Meet The Mini Arc Midi
One of the biggest problems with enthusiast PCs, as we see it, is that they're just too darn big. Sure, we've enjoyed our fair share of full-tower monstrosities over the years, but today's high-end components offer so much more in terms of efficiency that smaller systems should be packing a bigger punch than ever before.
For this reason alone, we believe the days of ATX PCs in the home are numbered, and Mini and Micro are destined to become the new standard-bearers for self-builds and enthusiast rigs. And let's face it, building something that's petite and powerful is more challenging and, well, more fun than a big hungry beastie.
So, for all those who are thinking of downsizing, which chassis are worthy of consideration? We've already taken a look at Lian Li's PC-Q27 and Corsair's Obsidian Series 350D, and today we're continuing our quest by examining the credentials of Fractal Design's Arc Mini R2.
Currently priced at £70, the Arc Mini R2 is designed to house your choice of Mini-ITX or Micro-ATX build, and measures 405mm (H) x 210mm (W) x 484mm (L) in size. Herein lies a problem of sorts. Fractal describes the chassis as "a compact, minimalistic and elegant chassis design," yet despite the 'Mini' marketing, this enclosure isn't particularly small.
Putting the dimensions into perspective, the Arc Mini R2 is the same width as the last ATX tower we tested - Corsair's Graphite Series 230T - and it saves only 3cm in height and 6cm in depth. There's not a lot in it, and when the two are placed side-by-side, you'd hardly consider the Arc Mini R2 to be a space-saving solution.
We were hoping for an ultra-compact derivative of the award-winning Arc Midi, but that hasn't really happened. The idea here, it seems, isn't to be as small as possible, but rather to provide micro-ATX builders with bags of liquid-cooling potential. A line of thinking that's not too dissimilar to the rival Corsair Obsidian Series 350D.
Going from Midi to Mini isn't a massive shift in terms of size, and it's no surprise to find that Fractal has kept the chassis' design ethos intact. Following in the footsteps of the larger Arc Midi sibling, the Arc Mini has a near-identical exterior appearance.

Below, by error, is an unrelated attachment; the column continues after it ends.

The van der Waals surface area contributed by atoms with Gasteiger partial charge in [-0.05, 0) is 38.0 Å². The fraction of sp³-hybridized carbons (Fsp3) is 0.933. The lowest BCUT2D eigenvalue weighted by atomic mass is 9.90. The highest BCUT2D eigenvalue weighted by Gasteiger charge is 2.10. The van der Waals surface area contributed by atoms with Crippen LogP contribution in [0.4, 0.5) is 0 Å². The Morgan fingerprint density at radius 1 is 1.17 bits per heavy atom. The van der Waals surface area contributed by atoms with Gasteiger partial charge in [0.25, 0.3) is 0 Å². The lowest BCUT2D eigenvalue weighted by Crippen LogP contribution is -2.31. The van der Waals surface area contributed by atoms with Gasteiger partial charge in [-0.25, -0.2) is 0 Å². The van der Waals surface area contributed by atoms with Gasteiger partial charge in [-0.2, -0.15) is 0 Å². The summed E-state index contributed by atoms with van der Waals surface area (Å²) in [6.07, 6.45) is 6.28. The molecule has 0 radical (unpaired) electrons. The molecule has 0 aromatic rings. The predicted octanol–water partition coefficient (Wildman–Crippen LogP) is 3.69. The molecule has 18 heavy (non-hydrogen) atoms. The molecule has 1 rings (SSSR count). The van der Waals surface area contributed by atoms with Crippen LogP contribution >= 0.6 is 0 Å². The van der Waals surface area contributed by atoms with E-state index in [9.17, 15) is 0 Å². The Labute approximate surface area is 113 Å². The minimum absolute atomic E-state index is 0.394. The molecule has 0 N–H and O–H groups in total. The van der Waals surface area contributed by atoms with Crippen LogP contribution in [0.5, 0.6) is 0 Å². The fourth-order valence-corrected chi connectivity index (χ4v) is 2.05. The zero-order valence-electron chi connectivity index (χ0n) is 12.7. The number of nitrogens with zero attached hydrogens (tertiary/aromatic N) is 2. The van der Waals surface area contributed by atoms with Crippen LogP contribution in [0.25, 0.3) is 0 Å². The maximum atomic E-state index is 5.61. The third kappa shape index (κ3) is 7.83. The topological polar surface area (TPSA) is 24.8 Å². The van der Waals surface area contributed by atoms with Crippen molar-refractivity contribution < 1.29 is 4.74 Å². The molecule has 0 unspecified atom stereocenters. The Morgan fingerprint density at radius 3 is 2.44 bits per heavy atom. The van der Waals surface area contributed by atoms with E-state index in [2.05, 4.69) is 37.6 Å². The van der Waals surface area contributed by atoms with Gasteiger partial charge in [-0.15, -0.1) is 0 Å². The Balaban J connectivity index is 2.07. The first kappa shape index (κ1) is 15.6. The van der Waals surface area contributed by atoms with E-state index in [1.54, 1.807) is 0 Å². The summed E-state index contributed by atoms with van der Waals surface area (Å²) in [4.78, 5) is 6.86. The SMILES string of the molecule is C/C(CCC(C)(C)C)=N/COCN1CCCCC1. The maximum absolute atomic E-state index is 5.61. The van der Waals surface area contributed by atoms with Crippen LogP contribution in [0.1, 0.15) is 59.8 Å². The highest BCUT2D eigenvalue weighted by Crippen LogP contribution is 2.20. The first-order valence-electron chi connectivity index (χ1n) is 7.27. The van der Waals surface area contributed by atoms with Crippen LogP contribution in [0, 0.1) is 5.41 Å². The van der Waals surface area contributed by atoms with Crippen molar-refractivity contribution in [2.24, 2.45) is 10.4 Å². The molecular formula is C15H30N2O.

That means a plastic front fascia with rounded edges, large mesh inserts on the front and top, a tinted side-panel window and an I/O panel housed along the top-front edge. Come to think of it, we think this is exactly the same I/O unit, and that's no bad thing - it provides a pair of audio jacks, dual SuperSpeed USB 3.0 ports and a three-step (5V, 7V, 12V), single-channel fan controller that supports up to three fans.
The filters, too, have been carried over from the Arc Midi, meaning the front cover makes use of a push-to-release mechanism, while the filter below the PSU and bottom fan mount pulls out from the back. The top, meanwhile, comes away after undoing a pair of thumb screws to provide easy access to the top fan mounts. Fractal's feature set is strong, and build quality is good throughout, but the overall aesthetic isn't particularly eye catching - the rounded front and beige-coloured side window makes the chassis look antiquated and, well, a little bit dull.
Then again, aesthetics are always a personal preference, and while we'd have preferred a more youthful design, there's no denying the attractiveness of Fractal Design's interior. The matte-black cavern is spruced-up with trademark white highlights, and the layout is logical throughout.